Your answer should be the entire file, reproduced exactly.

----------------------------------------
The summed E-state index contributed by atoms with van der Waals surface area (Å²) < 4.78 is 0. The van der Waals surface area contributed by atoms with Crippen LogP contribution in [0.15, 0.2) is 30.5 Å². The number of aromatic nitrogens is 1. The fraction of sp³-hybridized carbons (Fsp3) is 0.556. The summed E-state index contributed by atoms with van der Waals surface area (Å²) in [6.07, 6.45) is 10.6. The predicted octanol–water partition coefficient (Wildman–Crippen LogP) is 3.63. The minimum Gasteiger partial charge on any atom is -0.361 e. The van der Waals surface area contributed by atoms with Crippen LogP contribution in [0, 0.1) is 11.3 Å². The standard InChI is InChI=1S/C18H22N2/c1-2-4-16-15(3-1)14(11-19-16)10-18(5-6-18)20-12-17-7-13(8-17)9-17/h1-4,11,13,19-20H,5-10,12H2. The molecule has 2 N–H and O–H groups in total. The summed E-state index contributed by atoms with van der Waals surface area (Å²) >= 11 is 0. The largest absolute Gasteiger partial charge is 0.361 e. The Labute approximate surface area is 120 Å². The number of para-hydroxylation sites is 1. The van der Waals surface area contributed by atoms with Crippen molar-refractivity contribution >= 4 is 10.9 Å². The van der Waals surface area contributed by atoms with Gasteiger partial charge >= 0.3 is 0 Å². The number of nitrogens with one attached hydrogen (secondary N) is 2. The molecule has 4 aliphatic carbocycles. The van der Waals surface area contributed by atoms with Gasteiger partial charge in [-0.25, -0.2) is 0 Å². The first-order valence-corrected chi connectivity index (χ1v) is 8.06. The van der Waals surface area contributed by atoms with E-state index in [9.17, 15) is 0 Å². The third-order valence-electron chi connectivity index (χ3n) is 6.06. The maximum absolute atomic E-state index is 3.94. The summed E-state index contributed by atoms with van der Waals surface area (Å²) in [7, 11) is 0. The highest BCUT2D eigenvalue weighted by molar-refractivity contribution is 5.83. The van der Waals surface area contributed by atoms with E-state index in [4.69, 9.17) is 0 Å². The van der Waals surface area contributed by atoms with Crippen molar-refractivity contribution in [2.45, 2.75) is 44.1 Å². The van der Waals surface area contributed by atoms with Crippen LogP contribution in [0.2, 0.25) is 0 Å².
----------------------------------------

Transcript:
The summed E-state index contributed by atoms with van der Waals surface area (Å²) < 4.78 is 0. The van der Waals surface area contributed by atoms with Crippen LogP contribution in [0.15, 0.2) is 30.5 Å². The number of aromatic nitrogens is 1. The fraction of sp³-hybridized carbons (Fsp3) is 0.556. The summed E-state index contributed by atoms with van der Waals surface area (Å²) in [6.07, 6.45) is 10.6. The predicted octanol–water partition coefficient (Wildman–Crippen LogP) is 3.63. The minimum Gasteiger partial charge on any atom is -0.361 e. The van der Waals surface area contributed by atoms with Crippen LogP contribution in [0, 0.1) is 11.3 Å². The standard InChI is InChI=1S/C18H22N2/c1-2-4-16-15(3-1)14(11-19-16)10-18(5-6-18)20-12-17-7-13(8-17)9-17/h1-4,11,13,19-20H,5-10,12H2. The molecule has 2 N–H and O–H groups in total. The summed E-state index contributed by atoms with van der Waals surface area (Å²) >= 11 is 0. The largest absolute Gasteiger partial charge is 0.361 e. The Labute approximate surface area is 120 Å². The number of para-hydroxylation sites is 1. The van der Waals surface area contributed by atoms with Crippen molar-refractivity contribution >= 4 is 10.9 Å². The van der Waals surface area contributed by atoms with Gasteiger partial charge >= 0.3 is 0 Å². The number of nitrogens with one attached hydrogen (secondary N) is 2. The molecule has 4 aliphatic carbocycles. The van der Waals surface area contributed by atoms with Gasteiger partial charge in [-0.25, -0.2) is 0 Å². The first-order valence-corrected chi connectivity index (χ1v) is 8.06. The van der Waals surface area contributed by atoms with E-state index in [9.17, 15) is 0 Å². The third-order valence-electron chi connectivity index (χ3n) is 6.06. The maximum absolute atomic E-state index is 3.94. The summed E-state index contributed by atoms with van der Waals surface area (Å²) in [7, 11) is 0. The highest BCUT2D eigenvalue weighted by molar-refractivity contribution is 5.83. The van der Waals surface area contributed by atoms with E-state index in [4.69, 9.17) is 0 Å². The van der Waals surface area contributed by atoms with Crippen molar-refractivity contribution in [2.45, 2.75) is 44.1 Å². The van der Waals surface area contributed by atoms with Crippen LogP contribution in [0.2, 0.25) is 0 Å².